The Government of Israel Monday summoned Argentina's ambassador to Tel Avil Sergio Urribarri following the South American country's vote at the United Nations (UN) to create a Commission to investigate the “alleged violations of human rights in Israel and the Gaza Strip.”
Argentina voted in concurrence with China, Russia, Venezuela, Bolivia and Cuba, among 24 other countries, which was not welcome in Tel Aviv.
Ambassador Sergio Urribarri is to meet Deputy Director General for Latin America and the Caribbean, Modi Ephraim Tuesday at 11:00 (Jerusalem time).
Argentine President Alberto Fernández has explained that ”before voting, I spoke with everyone. And I explained our diplomatic position. Nobody objected to me, and everyone understood me. Therefore, I do not believe that Argentina's vote at the UN will affect the negotiation with the Paris Club and the IMF,”
Fernández maintains that his position followed that of former Chilean President Michelle Bachelet, who now heads the United Nations' human rights department, which is also going to investigate Hamas and not just Israel.
In any case, Argentina's decision is regarded as one that may interfere with current negotiations with western countries both for the purchase of vaccines against the coronavirus and for the restructuring of Argentina's debts with the International Monetary Fund (IMF) and the Paris Club.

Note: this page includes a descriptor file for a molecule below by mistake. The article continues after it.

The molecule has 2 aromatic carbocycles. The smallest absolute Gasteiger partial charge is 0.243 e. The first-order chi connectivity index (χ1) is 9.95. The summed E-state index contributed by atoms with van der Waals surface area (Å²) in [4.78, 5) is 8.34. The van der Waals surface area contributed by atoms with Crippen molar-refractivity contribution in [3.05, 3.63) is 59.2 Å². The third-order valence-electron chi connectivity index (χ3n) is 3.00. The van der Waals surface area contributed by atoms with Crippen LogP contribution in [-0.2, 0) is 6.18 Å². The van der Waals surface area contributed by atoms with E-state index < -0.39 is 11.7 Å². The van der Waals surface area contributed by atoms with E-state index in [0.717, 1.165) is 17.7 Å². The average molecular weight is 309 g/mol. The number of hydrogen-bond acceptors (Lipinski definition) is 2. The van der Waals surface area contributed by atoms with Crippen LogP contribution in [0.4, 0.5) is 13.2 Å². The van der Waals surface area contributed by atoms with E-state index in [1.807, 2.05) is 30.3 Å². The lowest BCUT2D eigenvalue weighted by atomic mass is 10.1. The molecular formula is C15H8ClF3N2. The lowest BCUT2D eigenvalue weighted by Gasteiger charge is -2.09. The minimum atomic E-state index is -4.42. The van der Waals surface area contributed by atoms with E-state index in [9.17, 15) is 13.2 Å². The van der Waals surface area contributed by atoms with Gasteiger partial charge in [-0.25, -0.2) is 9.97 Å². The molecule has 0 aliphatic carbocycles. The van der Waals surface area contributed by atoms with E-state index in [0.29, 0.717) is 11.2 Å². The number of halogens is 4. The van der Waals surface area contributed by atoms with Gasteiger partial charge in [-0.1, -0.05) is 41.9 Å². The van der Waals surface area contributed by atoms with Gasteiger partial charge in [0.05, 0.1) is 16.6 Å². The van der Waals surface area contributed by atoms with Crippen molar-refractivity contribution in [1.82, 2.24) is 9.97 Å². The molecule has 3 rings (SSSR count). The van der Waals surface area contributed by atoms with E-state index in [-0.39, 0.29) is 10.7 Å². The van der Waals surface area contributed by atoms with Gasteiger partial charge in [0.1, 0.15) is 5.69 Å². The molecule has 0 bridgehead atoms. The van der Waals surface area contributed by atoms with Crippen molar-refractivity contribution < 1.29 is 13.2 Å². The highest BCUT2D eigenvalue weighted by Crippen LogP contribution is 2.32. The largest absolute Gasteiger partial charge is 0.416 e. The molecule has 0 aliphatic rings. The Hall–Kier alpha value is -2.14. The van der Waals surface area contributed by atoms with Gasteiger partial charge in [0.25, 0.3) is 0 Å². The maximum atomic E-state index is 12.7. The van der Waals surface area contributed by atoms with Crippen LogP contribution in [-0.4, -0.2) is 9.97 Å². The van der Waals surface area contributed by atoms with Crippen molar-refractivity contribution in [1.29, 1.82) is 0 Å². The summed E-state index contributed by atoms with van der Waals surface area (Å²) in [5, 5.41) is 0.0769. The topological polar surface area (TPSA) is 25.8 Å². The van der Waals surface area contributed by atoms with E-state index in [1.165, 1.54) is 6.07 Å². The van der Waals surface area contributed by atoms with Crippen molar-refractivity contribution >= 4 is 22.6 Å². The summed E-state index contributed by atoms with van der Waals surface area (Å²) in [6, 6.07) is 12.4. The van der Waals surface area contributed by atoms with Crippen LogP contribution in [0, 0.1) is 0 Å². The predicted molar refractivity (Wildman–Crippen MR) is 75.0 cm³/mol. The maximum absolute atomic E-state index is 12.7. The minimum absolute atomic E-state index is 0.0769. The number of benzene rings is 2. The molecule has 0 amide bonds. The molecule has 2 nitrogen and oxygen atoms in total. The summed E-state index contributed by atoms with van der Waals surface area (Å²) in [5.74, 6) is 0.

The UN resolution received 24 votes in favour, 9 against and 14 abstentions. The motion was not backed by the United States, nor by any nation of the European Union or the rest of those that makeup Mercosur.
Those against the resolution believe that such a decision puts Israel at the same level as the Hamas organization. Israeli Prime Minister Benjamin Netanyahu has called the UN initiative shameful and considered it to be another example of the flagrant anti-Israeli obsession of the UN Human Rights Council.
Meanwhile, the Argentine Delegation of Israeli Associations (DAIA) Monday conveyed its disapproval to President Fernández: It hurt us to see Argentina voting in favour of countries that violate human rights, DAIA President Jorge Knoblovits told Fernández in a face to face meeting.
The Argentine President now needs to smooth things over with the Jewish community after Argentina's vote.
We told him that abstention for Argentina would have been the most prudent scenario, said Knoblovits after the meeting. He also explained that Fernández made it clear to them that he has no problem with the State of Israel, but quite the opposite and considered that this is a matter that the State of Israel will handle with that of Argentina.
Being in a space with countries that are not democratic and systematically violate human rights, without individual freedoms or respect for minorities... Seeing the country vote with them hurt us, Knoblovits explained.
As Argentine victims of two terrorist attacks, we have the standing to say that this vote should, in any case, have been an abstention, he insisted. ”We hope that from now on we can take a joint action (with the Government) so that this (about the latest events in the Middle East) has no impact on Argentina,” he added.